What Do Anti-Vaxxers Have to Say About the Latest Study Debunking Their Beliefs?

A major new study, published in the Journal of the American Medical Association (JAMA) on Tuesday, found no connection between the MMR vaccine and autism, even in high-risk kids.

But until someone gets a statement from Jenny McCarthy, let’s see what the Onion‘s panelists have to say:



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COSMOS: A SpaceTime Odyssey Wins Peabody Award

Back in August, we learned that COSMOS: A SpaceTime Odyssey won an impressive 4 Emmy Awards, including “Outstanding Writing For Nonfiction Programming.”

Today, they received an even more impressive honor: The Peabody Award, celebrating overall excellence in quality. (For those unfamiliar with it, this is one of those awards the winners will mention even in short biographies. It’s a big deal.)

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If We Applied Anti-Vaxxer “Logic” to Other Areas, It Might Sound Like This

“I don’t believe in microwaves. My son used one and now he’s gay.”



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Creationists Are Seriously Trying to Figure Out Adam and Eve’s Skin Color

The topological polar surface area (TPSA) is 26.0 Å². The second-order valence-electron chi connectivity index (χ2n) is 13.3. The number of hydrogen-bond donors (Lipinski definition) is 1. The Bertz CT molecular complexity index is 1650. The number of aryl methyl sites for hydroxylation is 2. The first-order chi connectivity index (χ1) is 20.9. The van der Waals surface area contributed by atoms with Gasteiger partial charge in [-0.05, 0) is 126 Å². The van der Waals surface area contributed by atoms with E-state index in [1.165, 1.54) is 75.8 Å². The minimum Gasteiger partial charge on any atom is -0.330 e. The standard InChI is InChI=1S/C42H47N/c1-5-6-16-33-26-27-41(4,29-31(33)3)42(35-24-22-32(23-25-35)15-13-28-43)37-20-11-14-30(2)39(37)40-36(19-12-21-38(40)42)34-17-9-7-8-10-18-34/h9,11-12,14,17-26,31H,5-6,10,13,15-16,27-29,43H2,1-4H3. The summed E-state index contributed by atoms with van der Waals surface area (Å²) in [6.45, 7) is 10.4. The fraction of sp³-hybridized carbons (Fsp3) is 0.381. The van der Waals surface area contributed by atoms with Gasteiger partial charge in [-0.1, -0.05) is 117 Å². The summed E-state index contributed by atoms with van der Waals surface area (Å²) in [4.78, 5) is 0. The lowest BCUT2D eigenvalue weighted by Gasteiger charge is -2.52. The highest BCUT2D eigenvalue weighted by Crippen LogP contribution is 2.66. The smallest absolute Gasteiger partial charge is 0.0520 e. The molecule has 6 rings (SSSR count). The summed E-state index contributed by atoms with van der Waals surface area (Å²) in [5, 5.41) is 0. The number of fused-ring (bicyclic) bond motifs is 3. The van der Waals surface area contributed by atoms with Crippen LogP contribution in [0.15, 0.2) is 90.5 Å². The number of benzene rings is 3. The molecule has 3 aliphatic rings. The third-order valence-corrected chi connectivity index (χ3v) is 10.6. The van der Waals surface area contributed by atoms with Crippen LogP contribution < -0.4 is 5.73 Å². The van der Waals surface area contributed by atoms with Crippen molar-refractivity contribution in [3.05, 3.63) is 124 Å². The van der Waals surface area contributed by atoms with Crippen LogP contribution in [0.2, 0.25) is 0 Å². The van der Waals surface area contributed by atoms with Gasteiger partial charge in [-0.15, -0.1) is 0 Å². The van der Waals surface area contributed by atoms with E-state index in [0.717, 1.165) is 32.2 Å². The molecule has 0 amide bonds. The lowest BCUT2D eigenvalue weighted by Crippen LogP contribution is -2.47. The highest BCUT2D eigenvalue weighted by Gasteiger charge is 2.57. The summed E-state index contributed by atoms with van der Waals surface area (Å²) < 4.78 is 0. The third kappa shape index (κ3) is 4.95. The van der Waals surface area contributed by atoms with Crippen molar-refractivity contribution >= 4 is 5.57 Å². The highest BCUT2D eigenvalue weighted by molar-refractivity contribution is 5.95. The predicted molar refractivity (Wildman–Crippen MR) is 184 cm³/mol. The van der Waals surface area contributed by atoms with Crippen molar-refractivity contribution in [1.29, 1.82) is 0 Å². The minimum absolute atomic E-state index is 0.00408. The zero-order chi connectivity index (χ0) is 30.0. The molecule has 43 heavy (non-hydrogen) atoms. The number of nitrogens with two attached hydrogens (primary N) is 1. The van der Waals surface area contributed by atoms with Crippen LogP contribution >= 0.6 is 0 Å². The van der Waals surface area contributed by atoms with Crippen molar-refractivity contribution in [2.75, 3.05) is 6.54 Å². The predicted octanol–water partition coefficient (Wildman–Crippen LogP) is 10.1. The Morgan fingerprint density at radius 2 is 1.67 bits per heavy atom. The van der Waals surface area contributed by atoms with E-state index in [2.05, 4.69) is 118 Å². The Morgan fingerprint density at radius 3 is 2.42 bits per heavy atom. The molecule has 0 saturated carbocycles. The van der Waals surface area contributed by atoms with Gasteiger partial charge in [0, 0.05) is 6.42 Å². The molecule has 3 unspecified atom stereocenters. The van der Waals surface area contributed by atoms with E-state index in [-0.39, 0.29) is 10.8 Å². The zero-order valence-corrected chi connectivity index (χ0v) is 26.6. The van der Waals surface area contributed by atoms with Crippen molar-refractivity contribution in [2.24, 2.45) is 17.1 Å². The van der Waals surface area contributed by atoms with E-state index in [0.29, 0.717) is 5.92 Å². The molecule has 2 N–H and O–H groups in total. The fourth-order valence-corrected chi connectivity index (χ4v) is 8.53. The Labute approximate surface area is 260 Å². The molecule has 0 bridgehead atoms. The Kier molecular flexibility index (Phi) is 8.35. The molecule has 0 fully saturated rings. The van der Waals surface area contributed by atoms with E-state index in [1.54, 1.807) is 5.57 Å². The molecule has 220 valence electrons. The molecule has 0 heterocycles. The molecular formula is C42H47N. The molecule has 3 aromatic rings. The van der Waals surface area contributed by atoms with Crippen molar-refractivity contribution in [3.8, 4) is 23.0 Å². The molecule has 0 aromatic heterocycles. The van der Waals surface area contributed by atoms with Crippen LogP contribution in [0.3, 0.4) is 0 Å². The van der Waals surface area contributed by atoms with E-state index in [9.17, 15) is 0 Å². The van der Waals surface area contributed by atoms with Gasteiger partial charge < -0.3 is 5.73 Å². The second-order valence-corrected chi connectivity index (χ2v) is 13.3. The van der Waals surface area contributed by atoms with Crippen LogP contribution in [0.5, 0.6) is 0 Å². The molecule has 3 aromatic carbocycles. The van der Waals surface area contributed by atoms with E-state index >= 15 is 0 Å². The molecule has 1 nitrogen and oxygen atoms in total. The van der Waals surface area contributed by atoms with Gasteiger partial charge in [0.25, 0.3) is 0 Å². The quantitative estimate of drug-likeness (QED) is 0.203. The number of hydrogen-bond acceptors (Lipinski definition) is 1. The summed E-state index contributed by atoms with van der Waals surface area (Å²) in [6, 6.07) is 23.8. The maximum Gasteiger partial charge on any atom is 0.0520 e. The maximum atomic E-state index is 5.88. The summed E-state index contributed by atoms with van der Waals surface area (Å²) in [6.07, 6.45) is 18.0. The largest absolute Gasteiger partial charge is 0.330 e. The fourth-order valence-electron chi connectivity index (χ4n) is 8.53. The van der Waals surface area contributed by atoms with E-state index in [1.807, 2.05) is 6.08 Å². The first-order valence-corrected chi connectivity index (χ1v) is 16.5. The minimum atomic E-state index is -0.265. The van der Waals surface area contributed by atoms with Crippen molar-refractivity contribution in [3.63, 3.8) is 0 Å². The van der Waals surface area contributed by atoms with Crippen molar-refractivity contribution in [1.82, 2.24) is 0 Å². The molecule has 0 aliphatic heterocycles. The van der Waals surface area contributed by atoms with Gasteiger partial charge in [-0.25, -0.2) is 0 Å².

Apparently, Christians are still debating the skin color of Adam and Eve… which is about as close as you can get to arguing over the color of a unicorn’s horn.

The idea is that the Earth is only 6,000 years old and you have to find some way of explaining the diversity of skin color within that time… which to them means either Adam or Eve had to be super-duper-black.

Referencing a passage in the ESV Study Bible, Sierra Rayne of the American Thinker writes:

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Contrary to Previous Research, Study Finds That Atheists and Believers Have Similar Levels of Mental Health

Common wisdom holds that religious people generally have stronger mental health than atheists. On the surface, it’s easy to make sense of that. They have a built-in community, a sense of belonging, and a feeling that a Higher power is looking out for them.

New research, however, indicates that the perceived mental health gap may not exist after all.

According a paper published in the Psychology of Religion and Spirituality, by the University of Louisville’s Mark M. Leach and Jon T. Moore of the Veterans Affairs Palo Alto Health Care System, part of the problem is that previous papers not only failed to include atheists in their studies, they over-generalized Christians as representative of all religions:

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